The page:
Today, I went shopping. Not for Christmas presents though, not even for myself. I went out to buy Oseibo – Year End Presents. Those are rather obligatory and formal things, mostly exchanged between companies, or given to bosses or teachers, for example. Most often, such Oseibo are food items or sweets, or alcohol or liquor.

The above is all I knew about these presents when I decided that I needed to buy one for my accountant. And because in this case, it is technically a business-to-business present, which is just another excuse to produce a minefield of possible mistakes, mishaps and other unpleasantries, I did not dare to enter on my own. So, I asked a friend of mine for help.

Since then I have learned that decent Oseibo are bought only at department stores (Takashimaya or Daimaru for example), and that there is a price limit on both ends depending on the intensity of the (business) relationship, with the most common price around 5000 YEN. Oseibo are usually sent to the recipient directly from the store where they are bought, and should arrive somewhere between December 1st and 20th. The shop usually takes care of appropriate wrapping, and there is a standard note attached with the name of the sender on it.

Takashimaya logoArmed with that knowledge and an appropriate amount of money, and with my friend in tow, I arrived at the Takashimaya at around 11 today. At the moment, maybe half of the seventh floor is dedicated to Oseibo, and indeed, there are all sorts of things you can buy. Japanese love food items as gifts in general, and as New Year’s is a time when traditionally no cooking is done in the house, things that can be eaten without further preparation are very popular. There are tins of crabmeat, condiments, fish in all thinkable states of preservation, and packages of Kobe beef and similar meat. You can also buy tea and coffee (Nescafe – really?) and things like cooking oil, preserves, or honey. Also, there are boxes with cans of Japanese and foreign beer (not a good present for winter, according to my friend), and bottles of sake in various sizes. Of course, there are okashi – Japanese sweets – and cookies and chocolates… Slightly odd I found the packages with a full year’s supply of soap, shampoo, and body lotion. If I got a present consisting of 8 bars of soap from an employee, for example, I would seriously wonder whether there is a hidden meaning to all this…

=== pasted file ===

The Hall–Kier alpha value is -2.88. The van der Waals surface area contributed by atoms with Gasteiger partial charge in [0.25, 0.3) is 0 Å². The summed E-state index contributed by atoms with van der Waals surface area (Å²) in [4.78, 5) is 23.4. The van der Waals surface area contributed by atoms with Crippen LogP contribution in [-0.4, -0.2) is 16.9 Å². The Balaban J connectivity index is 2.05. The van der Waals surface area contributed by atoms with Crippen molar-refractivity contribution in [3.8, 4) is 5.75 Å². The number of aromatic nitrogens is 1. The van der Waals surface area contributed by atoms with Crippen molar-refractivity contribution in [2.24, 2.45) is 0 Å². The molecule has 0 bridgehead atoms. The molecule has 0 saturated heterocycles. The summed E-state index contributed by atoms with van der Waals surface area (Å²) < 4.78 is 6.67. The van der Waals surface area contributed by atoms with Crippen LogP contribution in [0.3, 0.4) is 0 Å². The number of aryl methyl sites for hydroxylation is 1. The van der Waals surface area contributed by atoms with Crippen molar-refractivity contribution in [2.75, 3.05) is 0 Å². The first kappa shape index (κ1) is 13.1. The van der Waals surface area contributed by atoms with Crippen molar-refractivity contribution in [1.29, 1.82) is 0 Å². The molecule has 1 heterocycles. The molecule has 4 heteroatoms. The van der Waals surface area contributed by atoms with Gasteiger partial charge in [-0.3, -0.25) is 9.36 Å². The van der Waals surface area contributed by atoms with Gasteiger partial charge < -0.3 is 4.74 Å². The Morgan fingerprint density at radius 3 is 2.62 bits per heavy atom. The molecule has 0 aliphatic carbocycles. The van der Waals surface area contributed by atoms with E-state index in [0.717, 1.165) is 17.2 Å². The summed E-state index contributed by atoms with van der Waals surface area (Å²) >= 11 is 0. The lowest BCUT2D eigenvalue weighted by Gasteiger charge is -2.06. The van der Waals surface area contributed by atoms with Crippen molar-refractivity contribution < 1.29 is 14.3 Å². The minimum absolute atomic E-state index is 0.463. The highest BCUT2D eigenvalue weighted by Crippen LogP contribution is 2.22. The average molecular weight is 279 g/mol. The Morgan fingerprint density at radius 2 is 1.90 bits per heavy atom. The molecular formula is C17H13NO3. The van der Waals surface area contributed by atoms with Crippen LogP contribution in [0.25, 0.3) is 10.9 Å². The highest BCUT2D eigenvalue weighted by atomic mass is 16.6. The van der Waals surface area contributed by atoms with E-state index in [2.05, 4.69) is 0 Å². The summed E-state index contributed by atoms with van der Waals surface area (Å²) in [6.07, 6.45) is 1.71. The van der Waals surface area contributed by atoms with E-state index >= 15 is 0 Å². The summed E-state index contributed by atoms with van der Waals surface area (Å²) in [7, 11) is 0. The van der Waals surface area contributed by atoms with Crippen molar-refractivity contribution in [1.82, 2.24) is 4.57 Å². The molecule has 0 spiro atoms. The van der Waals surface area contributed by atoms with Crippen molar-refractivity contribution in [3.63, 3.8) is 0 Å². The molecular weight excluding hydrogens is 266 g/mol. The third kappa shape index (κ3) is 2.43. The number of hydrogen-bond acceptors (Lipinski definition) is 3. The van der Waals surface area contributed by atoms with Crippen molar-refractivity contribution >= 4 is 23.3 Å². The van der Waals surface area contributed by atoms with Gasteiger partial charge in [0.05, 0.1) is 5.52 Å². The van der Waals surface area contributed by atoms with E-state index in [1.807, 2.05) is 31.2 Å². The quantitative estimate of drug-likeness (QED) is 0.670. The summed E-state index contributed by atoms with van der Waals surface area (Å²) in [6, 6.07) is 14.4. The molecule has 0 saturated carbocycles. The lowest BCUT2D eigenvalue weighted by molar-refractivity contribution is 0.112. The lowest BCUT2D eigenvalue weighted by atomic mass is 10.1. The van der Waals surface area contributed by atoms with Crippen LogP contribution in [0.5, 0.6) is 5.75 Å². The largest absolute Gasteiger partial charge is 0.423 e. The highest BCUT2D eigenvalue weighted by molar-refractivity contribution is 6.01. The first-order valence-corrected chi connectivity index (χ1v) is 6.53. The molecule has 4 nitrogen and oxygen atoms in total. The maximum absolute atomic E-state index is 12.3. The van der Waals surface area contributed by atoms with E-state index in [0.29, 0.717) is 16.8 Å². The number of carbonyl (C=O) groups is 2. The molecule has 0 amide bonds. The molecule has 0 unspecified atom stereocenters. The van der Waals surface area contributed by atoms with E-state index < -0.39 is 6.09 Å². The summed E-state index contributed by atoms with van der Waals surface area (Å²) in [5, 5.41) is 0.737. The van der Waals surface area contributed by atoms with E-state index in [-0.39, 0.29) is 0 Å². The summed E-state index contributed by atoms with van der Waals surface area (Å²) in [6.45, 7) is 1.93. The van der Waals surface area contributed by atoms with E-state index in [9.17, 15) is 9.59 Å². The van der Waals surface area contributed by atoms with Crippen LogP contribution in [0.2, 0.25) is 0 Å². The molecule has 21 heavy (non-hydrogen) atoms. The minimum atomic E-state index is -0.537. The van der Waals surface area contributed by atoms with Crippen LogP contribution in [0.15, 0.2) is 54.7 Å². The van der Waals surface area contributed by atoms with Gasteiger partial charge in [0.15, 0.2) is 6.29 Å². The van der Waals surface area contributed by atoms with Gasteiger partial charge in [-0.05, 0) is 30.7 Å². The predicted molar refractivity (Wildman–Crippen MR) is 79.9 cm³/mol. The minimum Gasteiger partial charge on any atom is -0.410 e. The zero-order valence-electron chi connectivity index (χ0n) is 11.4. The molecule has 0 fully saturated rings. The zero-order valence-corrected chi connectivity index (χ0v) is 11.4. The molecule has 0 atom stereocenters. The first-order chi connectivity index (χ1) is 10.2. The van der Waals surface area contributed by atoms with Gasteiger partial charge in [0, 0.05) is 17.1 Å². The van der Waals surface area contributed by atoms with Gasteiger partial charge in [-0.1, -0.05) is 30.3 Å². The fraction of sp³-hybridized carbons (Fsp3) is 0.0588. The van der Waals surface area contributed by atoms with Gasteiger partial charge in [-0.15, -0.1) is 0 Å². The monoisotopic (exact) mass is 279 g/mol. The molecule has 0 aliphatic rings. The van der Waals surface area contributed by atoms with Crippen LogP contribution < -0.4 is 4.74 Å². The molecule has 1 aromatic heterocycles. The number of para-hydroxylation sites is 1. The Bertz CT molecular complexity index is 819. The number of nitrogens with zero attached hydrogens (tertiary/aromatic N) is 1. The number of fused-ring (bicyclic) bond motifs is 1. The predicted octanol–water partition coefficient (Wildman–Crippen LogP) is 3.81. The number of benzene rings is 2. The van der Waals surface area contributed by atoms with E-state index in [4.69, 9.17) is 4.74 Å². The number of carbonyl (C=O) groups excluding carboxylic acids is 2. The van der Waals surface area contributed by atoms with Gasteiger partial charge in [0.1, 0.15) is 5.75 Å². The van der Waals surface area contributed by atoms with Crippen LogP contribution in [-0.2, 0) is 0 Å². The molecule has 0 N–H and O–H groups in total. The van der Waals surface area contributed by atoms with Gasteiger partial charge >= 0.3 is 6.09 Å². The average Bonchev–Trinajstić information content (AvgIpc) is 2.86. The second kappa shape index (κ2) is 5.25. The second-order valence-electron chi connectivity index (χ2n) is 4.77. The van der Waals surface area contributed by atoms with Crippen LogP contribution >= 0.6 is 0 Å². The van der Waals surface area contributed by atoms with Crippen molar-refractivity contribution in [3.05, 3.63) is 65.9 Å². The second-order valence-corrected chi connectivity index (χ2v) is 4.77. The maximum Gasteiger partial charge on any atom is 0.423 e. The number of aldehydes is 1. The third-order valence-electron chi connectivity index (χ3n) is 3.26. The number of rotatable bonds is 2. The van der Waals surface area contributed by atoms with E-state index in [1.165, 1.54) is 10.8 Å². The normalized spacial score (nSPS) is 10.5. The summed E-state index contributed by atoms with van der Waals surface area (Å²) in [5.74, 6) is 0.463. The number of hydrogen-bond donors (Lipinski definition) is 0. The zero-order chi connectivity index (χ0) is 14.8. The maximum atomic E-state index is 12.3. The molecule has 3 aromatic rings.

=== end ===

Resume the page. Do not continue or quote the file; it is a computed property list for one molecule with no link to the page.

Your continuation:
Anyway, after wandering the aisles of Oseibo displays for about half an hour – and freely sampling from the various offerings of tidbits – my friend and I settled on a small box with German ham and sausages (Dallmayr – I thought they only sell coffee) for a decent price. We then had to wait for another half an hour to pay for our present: Because the Takashimaya will deliver the box, they will need at least the recipient’s address. There was a small hiccup when it came to the noshigami – the note attached to the present stating the giver’s name – because my full name is too long to be written there in the usual, vertical manner. We settled on my first name, it should be rather unique anyway.

The gift will be delivered next week, and then I’ll see what happens. It appears that it is common to reciprocate – with a gift that is slightly cheaper – but I am not sure if this applies here as well. I’ll hope for chocolate – and keep you posted.